Antoni Slonimski

The following article is from The Great Soviet Encyclopedia (1979). It might be outdated or ideologically biased.

Słonimski, Antoni


Born Oct. 15, 1895, in Warsaw. Polish writer.

Słonimski graduated from the Warsaw Academy of Fine Arts. His first book of poetry, Sonnets, appeared in 1918. Słonimski criticized imperialist war and fascism from an abstract humanist point of view in his narrative poem Black Spring (1919) and in the collections Parade (1920), The Hour of Poetry (1923), and Window Without Bars (1935). He has also written political feuilletons and comedies, including The Tower of Babel (1927). During World War II (1939–45), Słonimski lived in Paris and London, where he published the collections of patriotic, antifascist poetry Alarm (1940) and Ashes and Wind (1940-41). From 1956 to 1959 he headed the Polish Writers’ Union. He has expressed disagreement with certain aspects of the policies of the Polish United Workers’ Party. Słonimski was awarded the State Prize of the Polish People’s Republic in 1955.


Kroniki tygodniowe: 1927–1939. Warsaw, 1956.
Poezje zebrane, 2nd ed. Warsaw, 1970.
Jedna strona medalu. Warsaw, 1971.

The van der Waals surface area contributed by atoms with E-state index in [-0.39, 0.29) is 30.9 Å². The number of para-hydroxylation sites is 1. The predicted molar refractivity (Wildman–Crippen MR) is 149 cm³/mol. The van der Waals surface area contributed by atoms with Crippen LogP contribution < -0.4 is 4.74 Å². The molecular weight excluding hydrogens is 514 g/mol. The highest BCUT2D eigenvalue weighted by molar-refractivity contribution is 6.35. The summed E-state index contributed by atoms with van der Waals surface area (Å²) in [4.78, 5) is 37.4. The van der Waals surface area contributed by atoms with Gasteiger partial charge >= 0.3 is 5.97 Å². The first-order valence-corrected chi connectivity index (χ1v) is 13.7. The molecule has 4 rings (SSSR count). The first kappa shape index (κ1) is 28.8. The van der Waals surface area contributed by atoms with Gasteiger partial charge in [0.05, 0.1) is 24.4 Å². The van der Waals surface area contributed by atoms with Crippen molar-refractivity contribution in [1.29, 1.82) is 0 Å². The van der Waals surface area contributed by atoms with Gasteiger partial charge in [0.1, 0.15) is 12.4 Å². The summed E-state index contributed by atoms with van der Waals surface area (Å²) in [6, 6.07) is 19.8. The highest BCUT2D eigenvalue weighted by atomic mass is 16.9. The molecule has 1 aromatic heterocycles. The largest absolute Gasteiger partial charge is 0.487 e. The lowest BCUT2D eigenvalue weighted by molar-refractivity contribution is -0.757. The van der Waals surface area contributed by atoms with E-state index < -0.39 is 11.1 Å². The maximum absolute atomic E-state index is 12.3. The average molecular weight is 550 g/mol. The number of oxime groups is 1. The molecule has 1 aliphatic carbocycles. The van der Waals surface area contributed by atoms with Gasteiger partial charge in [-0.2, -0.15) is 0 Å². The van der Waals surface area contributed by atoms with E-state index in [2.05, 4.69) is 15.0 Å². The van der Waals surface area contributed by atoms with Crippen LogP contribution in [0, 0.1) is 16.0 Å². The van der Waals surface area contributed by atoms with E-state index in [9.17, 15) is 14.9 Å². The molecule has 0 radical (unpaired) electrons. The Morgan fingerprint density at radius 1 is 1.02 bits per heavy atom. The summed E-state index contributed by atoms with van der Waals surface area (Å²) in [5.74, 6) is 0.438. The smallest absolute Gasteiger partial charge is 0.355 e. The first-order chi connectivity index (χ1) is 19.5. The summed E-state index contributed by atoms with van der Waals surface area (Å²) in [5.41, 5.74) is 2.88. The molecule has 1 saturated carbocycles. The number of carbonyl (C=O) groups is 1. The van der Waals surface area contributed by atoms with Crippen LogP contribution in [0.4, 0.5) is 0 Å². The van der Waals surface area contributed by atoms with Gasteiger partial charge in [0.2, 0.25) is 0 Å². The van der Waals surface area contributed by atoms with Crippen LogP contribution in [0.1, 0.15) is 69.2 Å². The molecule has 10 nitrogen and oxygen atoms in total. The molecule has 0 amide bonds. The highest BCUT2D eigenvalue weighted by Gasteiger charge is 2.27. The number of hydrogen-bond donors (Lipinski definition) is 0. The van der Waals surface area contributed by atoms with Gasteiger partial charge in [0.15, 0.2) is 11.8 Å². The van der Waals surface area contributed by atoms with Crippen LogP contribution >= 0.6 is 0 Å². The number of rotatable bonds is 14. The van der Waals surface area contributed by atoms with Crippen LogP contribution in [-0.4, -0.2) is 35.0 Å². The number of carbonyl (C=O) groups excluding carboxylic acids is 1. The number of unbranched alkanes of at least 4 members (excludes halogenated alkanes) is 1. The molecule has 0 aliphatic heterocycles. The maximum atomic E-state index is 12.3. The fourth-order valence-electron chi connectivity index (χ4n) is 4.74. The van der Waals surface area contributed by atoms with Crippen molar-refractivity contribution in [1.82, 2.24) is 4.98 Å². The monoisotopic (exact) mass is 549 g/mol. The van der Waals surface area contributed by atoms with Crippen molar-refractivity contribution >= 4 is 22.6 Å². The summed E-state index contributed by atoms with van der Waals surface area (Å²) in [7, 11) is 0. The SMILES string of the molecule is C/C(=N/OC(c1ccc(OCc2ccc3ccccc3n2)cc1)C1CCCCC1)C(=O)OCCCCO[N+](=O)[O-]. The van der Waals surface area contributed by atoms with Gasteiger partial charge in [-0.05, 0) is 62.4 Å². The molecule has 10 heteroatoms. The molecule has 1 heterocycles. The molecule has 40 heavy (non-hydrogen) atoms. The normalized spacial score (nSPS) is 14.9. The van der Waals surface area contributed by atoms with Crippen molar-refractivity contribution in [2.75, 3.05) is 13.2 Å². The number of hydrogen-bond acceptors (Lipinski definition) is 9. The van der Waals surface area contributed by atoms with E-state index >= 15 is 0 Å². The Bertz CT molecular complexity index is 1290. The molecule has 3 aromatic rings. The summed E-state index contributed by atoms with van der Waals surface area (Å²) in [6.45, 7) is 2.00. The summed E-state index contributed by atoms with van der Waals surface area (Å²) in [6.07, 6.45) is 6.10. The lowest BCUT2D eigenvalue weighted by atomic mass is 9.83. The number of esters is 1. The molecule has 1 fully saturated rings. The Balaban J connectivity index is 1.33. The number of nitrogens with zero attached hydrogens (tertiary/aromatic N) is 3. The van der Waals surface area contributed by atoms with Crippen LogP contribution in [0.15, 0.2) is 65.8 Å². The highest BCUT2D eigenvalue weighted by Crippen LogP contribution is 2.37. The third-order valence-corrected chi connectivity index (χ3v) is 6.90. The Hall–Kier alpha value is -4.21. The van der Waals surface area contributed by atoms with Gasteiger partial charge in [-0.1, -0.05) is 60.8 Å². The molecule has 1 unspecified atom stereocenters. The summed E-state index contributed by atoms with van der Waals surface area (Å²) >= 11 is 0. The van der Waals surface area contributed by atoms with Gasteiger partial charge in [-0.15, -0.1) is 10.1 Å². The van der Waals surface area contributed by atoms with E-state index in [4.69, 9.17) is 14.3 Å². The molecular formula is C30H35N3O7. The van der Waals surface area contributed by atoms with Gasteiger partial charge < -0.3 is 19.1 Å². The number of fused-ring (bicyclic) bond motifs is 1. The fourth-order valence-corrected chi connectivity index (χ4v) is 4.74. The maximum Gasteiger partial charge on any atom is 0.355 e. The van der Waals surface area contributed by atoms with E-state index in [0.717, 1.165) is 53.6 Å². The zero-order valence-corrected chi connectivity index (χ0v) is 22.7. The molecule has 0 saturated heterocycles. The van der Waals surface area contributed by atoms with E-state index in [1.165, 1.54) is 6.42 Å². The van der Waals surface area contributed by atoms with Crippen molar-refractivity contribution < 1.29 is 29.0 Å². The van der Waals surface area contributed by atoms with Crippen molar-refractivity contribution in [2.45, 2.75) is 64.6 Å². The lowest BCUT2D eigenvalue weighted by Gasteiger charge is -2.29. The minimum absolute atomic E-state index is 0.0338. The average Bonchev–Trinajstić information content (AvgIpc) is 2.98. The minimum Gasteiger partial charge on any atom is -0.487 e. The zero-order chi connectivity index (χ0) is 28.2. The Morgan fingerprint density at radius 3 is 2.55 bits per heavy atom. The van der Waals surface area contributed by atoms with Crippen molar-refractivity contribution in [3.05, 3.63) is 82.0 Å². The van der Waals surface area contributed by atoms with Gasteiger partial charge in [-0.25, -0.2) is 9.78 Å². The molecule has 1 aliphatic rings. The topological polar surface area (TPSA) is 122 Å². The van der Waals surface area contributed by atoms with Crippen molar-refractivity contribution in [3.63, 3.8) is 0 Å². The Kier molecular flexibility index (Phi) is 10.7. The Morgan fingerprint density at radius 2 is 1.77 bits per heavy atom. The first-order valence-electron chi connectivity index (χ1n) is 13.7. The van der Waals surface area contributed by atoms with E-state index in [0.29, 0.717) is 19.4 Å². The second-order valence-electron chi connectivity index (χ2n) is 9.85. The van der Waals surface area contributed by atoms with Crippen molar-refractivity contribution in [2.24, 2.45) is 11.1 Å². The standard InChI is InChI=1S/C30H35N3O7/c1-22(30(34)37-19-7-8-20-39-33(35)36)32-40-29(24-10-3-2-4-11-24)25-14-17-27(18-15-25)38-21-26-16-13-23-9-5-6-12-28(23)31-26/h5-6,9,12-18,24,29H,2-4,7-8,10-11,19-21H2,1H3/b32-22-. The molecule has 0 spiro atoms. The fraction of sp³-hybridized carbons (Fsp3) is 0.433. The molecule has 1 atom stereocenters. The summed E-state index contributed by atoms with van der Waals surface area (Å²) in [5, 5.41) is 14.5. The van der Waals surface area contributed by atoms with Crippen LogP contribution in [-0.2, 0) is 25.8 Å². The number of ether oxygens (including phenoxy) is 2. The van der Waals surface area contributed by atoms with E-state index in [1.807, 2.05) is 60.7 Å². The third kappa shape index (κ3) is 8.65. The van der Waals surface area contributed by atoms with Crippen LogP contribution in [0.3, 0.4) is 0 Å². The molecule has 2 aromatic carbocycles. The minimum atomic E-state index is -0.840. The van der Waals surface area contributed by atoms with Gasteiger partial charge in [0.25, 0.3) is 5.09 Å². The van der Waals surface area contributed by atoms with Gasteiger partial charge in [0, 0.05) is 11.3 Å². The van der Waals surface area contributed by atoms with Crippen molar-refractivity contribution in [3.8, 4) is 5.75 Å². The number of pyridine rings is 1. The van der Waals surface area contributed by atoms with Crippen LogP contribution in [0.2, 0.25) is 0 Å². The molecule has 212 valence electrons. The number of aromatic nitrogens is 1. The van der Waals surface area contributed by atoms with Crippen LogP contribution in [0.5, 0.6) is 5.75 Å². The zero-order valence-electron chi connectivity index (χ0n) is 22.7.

In Russian translation:
Pol’skaia poeziia, vol. 2. Moscow, 1963.


Sandauer, A. “Wiek zwycȩstwa.” In his Poeci trzech pokoleń. Warsaw. 1955.
Kowalczykowa, A. Liryki Słonimskiego: 1918-1935. Warsaw, 1967.
The Great Soviet Encyclopedia, 3rd Edition (1970-1979). © 2010 The Gale Group, Inc. All rights reserved.
References in periodicals archive ?
The final essay deals with Antoni Slonimski's account of his visit to America.
Although the collection contains many pages of fiction already available in English (by Adolf Rudnicki, Ida Fink, Stanislaw Benski, and Bogdan Wojdowski), it likewise introduces to American readers several previously untranslated writers: Henryk Grynberg, Julian Stryjkowsi, Stanislaw Wygodzki, Artur Sandauer, Zofia Grzesiak, Leo Lipski, Hanna Krall, and Antoni Slonimski. The selections, perhaps unsurprisingly, focus mostly on prewar Jewish life, the Holocaust, and postwar efforts to come to grips with that catastrophic horror and loss.
For example, in 1923 Antoni Slonimski wrote the "Dialogue about the Love of Fatherland between Joseph and Stefan," the latter being the renowned Polish novelist Stefan Zeromski, whom Conrad met during his trip to Poland in 1914.
Also associated with the group were Kazimierz Wierzynski, Jan Lechon (pseudonym of Leszek Serafinowicz), Maria Pawlikowska-Jasnorzewska, Antoni Slonimski, and Wladyslaw Broniewski.
Several of his descendants became prominent in Polish and Russian intellectual circles, among them the poet and literary critic Antoni Slonimski and the musicologist Nicolas Slonimsky, both grandsons of Hayyim.